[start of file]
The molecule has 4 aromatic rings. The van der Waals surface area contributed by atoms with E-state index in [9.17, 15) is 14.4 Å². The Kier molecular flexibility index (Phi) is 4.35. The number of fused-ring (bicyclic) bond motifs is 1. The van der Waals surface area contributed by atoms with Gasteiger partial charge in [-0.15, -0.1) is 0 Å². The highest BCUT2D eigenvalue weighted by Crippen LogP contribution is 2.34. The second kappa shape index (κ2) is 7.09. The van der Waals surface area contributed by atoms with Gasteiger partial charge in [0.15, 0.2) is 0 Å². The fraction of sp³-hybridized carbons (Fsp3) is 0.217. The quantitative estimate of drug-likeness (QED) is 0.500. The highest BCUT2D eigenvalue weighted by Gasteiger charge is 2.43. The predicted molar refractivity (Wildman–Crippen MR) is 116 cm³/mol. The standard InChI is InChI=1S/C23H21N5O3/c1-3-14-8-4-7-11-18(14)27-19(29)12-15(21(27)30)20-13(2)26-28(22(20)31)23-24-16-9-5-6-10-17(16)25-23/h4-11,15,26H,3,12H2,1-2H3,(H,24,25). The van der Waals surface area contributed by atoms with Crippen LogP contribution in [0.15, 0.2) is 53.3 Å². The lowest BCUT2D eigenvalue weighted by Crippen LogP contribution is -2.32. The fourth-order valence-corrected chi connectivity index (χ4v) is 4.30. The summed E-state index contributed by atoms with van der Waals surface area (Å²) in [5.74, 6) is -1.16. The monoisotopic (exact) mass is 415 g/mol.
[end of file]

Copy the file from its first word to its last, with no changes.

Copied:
The molecule has 4 aromatic rings. The van der Waals surface area contributed by atoms with E-state index in [9.17, 15) is 14.4 Å². The Kier molecular flexibility index (Phi) is 4.35. The number of fused-ring (bicyclic) bond motifs is 1. The van der Waals surface area contributed by atoms with Gasteiger partial charge in [-0.15, -0.1) is 0 Å². The highest BCUT2D eigenvalue weighted by Crippen LogP contribution is 2.34. The second kappa shape index (κ2) is 7.09. The van der Waals surface area contributed by atoms with Gasteiger partial charge in [0.15, 0.2) is 0 Å². The fraction of sp³-hybridized carbons (Fsp3) is 0.217. The quantitative estimate of drug-likeness (QED) is 0.500. The highest BCUT2D eigenvalue weighted by Gasteiger charge is 2.43. The predicted molar refractivity (Wildman–Crippen MR) is 116 cm³/mol. The standard InChI is InChI=1S/C23H21N5O3/c1-3-14-8-4-7-11-18(14)27-19(29)12-15(21(27)30)20-13(2)26-28(22(20)31)23-24-16-9-5-6-10-17(16)25-23/h4-11,15,26H,3,12H2,1-2H3,(H,24,25). The van der Waals surface area contributed by atoms with Crippen LogP contribution in [0.15, 0.2) is 53.3 Å². The lowest BCUT2D eigenvalue weighted by Crippen LogP contribution is -2.32. The fourth-order valence-corrected chi connectivity index (χ4v) is 4.30. The summed E-state index contributed by atoms with van der Waals surface area (Å²) in [5.74, 6) is -1.16. The monoisotopic (exact) mass is 415 g/mol.